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China's Policy Options on Capital Outflows: Pick Your Poison

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China's Policy Options on Capital Outflows: Pick Your Poison

In recent years, the big question for China watchers was whether the authorities can pull off a smooth rebalancing away from an investment-led economic model, which created an immense industrial supply glut. Though policymakers officially remain committed to rebalancing, monitoring developments in this area looks to be a relatively dull exercise this year. This is because much of the needed structural reforms to steer China onto a more sustainable, consumption-led growth path will arguably have to wait until late in the year, after the Party Congress, a major political gathering held only every five years to install new leadership. In the meantime, authorities will place a large weight on stability with GDP likely to grow at around 6.5% in 2017. In short, we see no big policy changes this year.

Instead, the focus has shifted to the rising tide of capital outflows from China that re-emerged towards the end of 2016. Importantly, previous spikes in outflows were mostly driven by investor perceptions of domestic factors, including growth sustainability, gradual portfolio rebalancing by onshore residents, and confusion about China's exchange rate regime. This time around, external pressures are playing a lead role in a strong dollar environment, driven by expectations of higher U.S. growth and interest rates.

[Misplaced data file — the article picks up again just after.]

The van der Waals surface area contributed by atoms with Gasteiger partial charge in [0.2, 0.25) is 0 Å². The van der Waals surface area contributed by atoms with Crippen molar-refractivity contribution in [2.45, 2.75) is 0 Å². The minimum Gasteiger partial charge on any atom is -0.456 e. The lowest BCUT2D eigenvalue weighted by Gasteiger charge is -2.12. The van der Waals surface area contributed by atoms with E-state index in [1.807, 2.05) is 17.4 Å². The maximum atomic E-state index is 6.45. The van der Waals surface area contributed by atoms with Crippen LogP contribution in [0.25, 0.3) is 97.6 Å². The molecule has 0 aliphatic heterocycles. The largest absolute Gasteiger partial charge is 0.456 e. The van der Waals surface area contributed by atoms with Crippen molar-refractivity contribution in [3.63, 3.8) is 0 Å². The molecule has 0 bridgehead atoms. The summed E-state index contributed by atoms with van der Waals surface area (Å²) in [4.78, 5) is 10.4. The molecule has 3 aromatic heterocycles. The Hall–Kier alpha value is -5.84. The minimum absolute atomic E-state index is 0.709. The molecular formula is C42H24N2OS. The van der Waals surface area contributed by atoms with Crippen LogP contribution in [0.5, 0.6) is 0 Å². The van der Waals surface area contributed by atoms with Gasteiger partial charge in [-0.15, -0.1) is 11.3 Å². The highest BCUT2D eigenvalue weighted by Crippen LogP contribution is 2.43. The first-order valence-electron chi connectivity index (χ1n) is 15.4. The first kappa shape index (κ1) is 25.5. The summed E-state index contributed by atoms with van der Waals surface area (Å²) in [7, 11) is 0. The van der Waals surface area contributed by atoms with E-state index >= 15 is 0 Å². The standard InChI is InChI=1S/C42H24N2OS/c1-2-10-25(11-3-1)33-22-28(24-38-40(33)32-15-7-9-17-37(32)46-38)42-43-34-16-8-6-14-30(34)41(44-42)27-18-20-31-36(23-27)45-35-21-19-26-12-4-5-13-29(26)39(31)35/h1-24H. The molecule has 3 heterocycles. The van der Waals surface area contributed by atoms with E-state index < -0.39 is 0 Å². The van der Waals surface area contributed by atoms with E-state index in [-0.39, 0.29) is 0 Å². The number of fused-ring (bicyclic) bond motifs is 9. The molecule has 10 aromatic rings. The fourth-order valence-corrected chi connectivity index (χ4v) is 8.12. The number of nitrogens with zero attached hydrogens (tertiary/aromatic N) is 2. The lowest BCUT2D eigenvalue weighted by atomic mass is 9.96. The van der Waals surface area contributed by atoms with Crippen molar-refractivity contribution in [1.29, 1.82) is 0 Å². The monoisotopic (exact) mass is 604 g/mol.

Chinese policymakers are clearly concerned. They have three unpleasant policy options to counter the outflow pressure: (1) let the currency depreciate at a (much) faster pace, (2) deplete the country's foreign exchange reserves further, or (3) intensify capital controls.

At the moment, it appears that policymakers are doing a little bit of everything, but each of these options comes at a cost.

Overview

  • Capital outflows will likely supplant China's growth trajectory as the key focus of markets and analysts in 2017.
  • Periods of capital outflow pressure are likely to continue or recur--suggesting that the market feels that the Chinese renminbi is overvalued.
  • Policymakers can (1) let the currency depreciate, (2) deplete foreign reserves, or (3) intensify capital controls. It appears they are doing all three, but each has a cost.